Fetterman and Shapiro’s campaigners say they’ve been in touch often, and Shapiro said he’s texted Fetterman since Fetterman’s stroke.

Campaign officials say they expect the men will appear together at larger events like rallies, regional campaign office openings or party events to raise money, increase voter turnout or highlight candidates for down tickets.

Earlier this month, Fetterman’s wife Gisele represented him at an event with Shapiro where they spoke at the opening of a coordinated campaign office in Pittsburgh.

“I’m excited to get John out of here and I know he’s dying to get out, too,” Shapiro said Friday. Fetterman’s campaign said in a statement that “we look forward to campaigning with Shapiro and helping other Democrats in the fall election.”

For now, Fetterman’s health is hanging over the campaign as he wonders if he’s been honest about the seriousness of his condition.

Fetterman’s neurologists and cardiologists didn’t answer reporters’ questions, and the campaign lasted three weeks after the stroke to reveal he also had a serious heart condition.

Republican campaign coordination is managed by the Republican National Committee, but the party’s lead candidate — famed cardiac surgeon Dr. Mehmet Oz, who became the Senate nominee, and gubernatorial nominee Doug Mastriano – have not yet made any firm commitments to a joint campaign.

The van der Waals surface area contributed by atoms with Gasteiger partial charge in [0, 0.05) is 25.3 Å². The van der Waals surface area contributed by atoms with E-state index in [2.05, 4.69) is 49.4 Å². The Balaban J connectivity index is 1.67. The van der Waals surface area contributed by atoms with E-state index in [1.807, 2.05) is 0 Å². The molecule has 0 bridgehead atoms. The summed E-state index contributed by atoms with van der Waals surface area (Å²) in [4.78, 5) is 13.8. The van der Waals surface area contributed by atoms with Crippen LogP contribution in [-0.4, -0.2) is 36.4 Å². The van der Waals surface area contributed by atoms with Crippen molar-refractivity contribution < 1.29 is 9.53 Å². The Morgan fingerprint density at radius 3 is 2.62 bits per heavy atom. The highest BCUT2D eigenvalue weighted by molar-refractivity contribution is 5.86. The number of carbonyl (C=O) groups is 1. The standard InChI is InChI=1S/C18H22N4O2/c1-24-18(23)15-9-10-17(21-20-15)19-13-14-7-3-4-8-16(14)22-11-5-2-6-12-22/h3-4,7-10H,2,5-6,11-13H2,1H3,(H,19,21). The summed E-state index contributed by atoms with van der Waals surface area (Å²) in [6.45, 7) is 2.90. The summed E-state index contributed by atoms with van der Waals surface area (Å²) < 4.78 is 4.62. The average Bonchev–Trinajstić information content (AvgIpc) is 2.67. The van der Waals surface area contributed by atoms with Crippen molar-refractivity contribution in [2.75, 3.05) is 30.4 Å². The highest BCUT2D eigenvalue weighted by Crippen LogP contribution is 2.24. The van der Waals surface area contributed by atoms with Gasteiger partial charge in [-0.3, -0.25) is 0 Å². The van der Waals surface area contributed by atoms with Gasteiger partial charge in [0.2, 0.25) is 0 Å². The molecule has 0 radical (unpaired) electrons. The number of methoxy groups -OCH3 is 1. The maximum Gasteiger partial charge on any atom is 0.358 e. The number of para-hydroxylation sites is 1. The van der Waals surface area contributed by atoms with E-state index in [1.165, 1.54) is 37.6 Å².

In a statement, Oz’s campaign said he “supports the Republican ticket in Pennsylvania because he believes we need to send a message to Joe Biden about inflation, gas prices and the out of control crime problem” and “looks forward to (Mastriano) on the trail this summer.”

The campaigns haven’t said if Oz and Mastriano even met, other than exchanging text messages after their respective major wins. Mastriano’s campaign did not respond to questions.

Mastriano is viewed with suspicion by party leaders and campaign strategists. He peddled Trump’s lies about widespread voter fraud in the 2020 presidential election and was a leading supporter in Pennsylvania of Trump’s efforts to overturn the result. He was also in the crowd outside the US Capitol during the Jan. 6, 2021 attack by Trump supporters after attending a Stop the Steal rally nearby.

When they campaign together, it can be awkward: Mastriano, a state senator, supported one of Oz’s rivals in the primary and criticized Oz in the campaign, at one point implying that Oz really is a liberal and a carpet digger—a Allusion to Oz moves from his longtime home in New Jersey to running in Pennsylvania.

Also, before being elected to the Senate in 2019, Mastriano repeatedly posted Islamophobic material on Facebook. Oz is Muslim.

In a statement, the RNC said it has been “on the ground” in Pennsylvania since 2016, training and mobilizing activists, registering voters, opening offices and working with the state party and its candidates.